Alice: I agree. I think we have a lot to offer and this is why I think we need to share in those views so that it helps…other people and other groups and other, you know, movements that may not even be aware of what we do and our perspective.
Advice for young people with disabilities
Ingrid: And I would just say to remember that there’s got to be something that you’re good at and better at than a lot of other people and that that’s really, I think, what gets people ahead in life is by focusing on what they’re actually good at and what they care about. And it may not be something that you’re even aware of at this moment, but the, the key is to find out what it is… Because if you like it, you’ll want to keep doing it and getting better at it and that will draw other people to you eventually.
Alice: And ignore anybody who tells you that you can’t pursue this and that you can’t do it because of your disability. There’s always a way to pursue what you want to do…I heard so many people tell us, you can’t do that, “There’s no way.” And all it takes is a real imagination and it’s really, just, you know, ingenuity, and it can be done. I think we both are people who have seen that happen.
Ingrid: I will say too, even though I’m physically more disabled now in my 40’s than say in my teens, I feel a lot less disabled now. Because the people I’m around most of the time are older people. And older people, frankly, are dealing with their own issues and they treat me differently…when we were all younger. Being a teenager was probably for me the hardest time to have a disability. And good or bad, it ends.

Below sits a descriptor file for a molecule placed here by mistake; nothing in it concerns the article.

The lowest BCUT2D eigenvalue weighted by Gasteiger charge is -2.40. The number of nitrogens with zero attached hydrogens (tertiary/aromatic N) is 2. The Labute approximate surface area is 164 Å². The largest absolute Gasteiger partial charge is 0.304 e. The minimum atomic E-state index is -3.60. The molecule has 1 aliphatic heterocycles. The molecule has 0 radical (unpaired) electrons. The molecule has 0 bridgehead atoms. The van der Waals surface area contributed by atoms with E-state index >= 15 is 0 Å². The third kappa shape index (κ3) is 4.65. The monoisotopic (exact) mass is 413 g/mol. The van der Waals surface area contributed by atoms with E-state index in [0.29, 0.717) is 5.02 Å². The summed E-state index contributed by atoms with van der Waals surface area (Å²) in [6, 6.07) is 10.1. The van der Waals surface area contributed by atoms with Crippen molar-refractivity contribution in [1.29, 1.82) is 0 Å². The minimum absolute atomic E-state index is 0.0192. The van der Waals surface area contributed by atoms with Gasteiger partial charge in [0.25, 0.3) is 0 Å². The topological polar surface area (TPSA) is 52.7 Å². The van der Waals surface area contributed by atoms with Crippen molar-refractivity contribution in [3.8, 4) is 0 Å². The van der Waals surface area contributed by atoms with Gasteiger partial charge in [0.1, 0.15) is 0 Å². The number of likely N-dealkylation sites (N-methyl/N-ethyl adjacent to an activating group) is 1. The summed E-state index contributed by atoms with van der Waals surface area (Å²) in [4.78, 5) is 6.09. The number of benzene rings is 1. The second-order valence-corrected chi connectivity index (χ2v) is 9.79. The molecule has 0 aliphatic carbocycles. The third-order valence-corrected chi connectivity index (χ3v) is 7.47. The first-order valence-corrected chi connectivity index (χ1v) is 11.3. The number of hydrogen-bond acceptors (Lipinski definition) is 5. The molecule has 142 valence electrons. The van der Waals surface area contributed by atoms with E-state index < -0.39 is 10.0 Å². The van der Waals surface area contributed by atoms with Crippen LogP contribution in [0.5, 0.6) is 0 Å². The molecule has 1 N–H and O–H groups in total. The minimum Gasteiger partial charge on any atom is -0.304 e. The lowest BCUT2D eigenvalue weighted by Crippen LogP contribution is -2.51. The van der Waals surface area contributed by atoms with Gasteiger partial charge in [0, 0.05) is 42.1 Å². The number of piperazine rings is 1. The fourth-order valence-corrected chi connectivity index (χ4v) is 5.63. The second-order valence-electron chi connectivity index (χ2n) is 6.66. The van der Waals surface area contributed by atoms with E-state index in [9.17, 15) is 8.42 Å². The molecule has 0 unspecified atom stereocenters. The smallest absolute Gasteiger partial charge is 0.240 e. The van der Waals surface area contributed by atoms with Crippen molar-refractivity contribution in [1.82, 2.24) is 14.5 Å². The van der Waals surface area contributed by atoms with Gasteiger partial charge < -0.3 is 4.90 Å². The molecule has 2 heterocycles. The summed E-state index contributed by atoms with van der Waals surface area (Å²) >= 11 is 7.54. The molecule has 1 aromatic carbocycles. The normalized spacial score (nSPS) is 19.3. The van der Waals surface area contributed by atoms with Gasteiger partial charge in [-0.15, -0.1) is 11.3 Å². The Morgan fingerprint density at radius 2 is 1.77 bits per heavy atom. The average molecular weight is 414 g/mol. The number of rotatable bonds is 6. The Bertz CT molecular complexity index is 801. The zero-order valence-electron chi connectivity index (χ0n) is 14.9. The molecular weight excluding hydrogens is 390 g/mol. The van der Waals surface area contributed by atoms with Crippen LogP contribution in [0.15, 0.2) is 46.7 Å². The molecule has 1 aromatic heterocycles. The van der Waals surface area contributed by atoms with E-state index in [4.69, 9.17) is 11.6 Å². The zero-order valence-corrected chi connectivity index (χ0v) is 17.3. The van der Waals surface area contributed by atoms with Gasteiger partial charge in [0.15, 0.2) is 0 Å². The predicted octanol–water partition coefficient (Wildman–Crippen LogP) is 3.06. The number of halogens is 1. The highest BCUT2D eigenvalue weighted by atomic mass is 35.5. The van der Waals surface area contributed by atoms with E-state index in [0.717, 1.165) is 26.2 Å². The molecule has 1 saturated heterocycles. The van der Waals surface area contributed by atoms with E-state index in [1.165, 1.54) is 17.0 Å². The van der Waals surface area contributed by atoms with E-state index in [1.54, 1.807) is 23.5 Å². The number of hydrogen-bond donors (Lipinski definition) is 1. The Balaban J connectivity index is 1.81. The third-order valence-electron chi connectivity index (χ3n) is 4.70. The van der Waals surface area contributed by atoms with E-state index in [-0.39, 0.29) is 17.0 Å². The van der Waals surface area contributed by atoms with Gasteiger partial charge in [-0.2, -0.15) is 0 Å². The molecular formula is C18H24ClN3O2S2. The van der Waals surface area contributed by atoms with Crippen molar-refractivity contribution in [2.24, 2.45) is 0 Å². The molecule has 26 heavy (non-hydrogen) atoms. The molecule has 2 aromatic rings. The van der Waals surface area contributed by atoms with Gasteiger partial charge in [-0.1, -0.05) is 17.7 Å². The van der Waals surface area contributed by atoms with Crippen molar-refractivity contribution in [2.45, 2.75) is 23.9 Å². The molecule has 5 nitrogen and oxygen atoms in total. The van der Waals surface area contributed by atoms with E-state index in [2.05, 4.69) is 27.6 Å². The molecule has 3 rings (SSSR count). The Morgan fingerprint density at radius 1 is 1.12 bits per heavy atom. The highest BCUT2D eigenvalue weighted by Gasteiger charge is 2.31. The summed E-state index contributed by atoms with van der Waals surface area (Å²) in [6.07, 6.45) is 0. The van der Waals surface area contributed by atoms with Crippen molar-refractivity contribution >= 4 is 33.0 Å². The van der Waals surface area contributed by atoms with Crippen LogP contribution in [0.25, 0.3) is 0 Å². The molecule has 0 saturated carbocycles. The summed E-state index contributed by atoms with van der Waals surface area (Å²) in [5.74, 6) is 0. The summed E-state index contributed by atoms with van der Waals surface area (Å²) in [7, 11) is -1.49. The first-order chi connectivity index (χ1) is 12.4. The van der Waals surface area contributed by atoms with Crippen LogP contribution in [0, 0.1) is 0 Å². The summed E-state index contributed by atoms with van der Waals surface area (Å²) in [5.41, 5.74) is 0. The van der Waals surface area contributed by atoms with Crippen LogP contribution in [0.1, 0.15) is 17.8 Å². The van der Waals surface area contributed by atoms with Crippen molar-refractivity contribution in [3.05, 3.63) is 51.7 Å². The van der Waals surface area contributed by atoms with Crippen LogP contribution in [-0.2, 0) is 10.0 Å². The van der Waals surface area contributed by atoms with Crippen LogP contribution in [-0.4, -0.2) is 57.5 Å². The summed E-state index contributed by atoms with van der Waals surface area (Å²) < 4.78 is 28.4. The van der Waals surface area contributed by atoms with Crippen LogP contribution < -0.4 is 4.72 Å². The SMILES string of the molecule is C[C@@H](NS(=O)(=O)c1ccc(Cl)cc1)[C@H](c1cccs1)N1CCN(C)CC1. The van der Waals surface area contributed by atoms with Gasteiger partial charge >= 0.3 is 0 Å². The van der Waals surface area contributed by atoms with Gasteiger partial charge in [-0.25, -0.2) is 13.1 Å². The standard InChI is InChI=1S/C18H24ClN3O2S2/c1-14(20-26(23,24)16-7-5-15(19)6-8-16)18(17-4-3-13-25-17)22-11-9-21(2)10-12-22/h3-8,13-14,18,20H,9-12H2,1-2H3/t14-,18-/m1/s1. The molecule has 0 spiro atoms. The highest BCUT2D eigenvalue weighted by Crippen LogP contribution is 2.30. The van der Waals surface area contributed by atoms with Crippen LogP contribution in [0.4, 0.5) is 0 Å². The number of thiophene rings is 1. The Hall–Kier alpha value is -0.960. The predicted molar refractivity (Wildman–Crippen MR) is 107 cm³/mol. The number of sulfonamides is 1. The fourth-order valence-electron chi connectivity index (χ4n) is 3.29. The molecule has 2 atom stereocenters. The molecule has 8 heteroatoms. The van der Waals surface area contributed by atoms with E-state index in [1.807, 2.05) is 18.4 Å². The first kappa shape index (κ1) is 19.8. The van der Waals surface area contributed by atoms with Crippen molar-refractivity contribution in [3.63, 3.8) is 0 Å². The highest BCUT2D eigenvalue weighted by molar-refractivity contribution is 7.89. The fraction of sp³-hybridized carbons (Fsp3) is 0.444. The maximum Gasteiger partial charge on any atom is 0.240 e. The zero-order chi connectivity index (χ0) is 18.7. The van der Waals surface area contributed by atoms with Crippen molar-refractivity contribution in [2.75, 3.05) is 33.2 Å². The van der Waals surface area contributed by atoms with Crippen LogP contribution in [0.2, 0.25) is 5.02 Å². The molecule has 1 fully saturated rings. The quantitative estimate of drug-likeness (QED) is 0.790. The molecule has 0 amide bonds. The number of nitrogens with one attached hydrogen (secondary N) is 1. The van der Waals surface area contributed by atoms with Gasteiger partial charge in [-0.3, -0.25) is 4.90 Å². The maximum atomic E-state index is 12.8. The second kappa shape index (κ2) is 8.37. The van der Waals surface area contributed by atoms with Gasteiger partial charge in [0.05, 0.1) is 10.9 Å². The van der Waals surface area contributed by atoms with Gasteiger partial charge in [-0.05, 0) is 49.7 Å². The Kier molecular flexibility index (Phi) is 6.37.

Ingrid Tischer became DREDF’s Director of Development in 2011. She’s been a Bay Area-based fundraiser, non–profit manager and activist for nearly 20 years. Her staff and consulting work has supported free healthcare services, human and environmental health policy, gender and LGBT anti-discrimination, employment civil rights, and disability rights. She got her start in 1992 in a grassroots women’s clinic before moving on to cutting–edge advocacy organizations Breast Cancer Action, Equal Rights Advocates and the Legal Aid Society – Employment Law Center. Her media advocacy experience has involved working in coalition with the Labor Project for Working Families, MomsRising and The Impact Fund. She has served on the Women’s Community Clinic Advisory Board, is an alumna of the Women’s Health Leadership (WHL) Program for emerging women healthcare leaders, and has been a faculty member of the California Asset Based Community Development (ABCD) program. Her writing has appeared in The Progressive, Ragged Edge, off our backs, and other outlets. She holds a B.A. in Philosophy from The American University in Washington, D.C.
Alice Wong is a Staff Research Associate, Department of Social and Behavioral Sciences, UCSF. Alice works on various research projects for the Community Living Policy Center, a Rehabilitation Research and Training Center funded by the National Institute on Disability and Rehabilitation Research and the Administration for Community Living. She is an author of online curricula for home care providers and caregivers for Elsevier’s College of Personal Assistance and Caregiving. Currently, she is the Project Coordinator for the Disability Visibility Project: A Community Partnership with StoryCorps and an advisory board member of APIDC, Asians and Pacific Islanders with Disabilities of California. Alice is also a Presidential appointee to the National Council on Disability, an independent federal agency charged with advising the President, Congress, and other federal agencies on disability policy.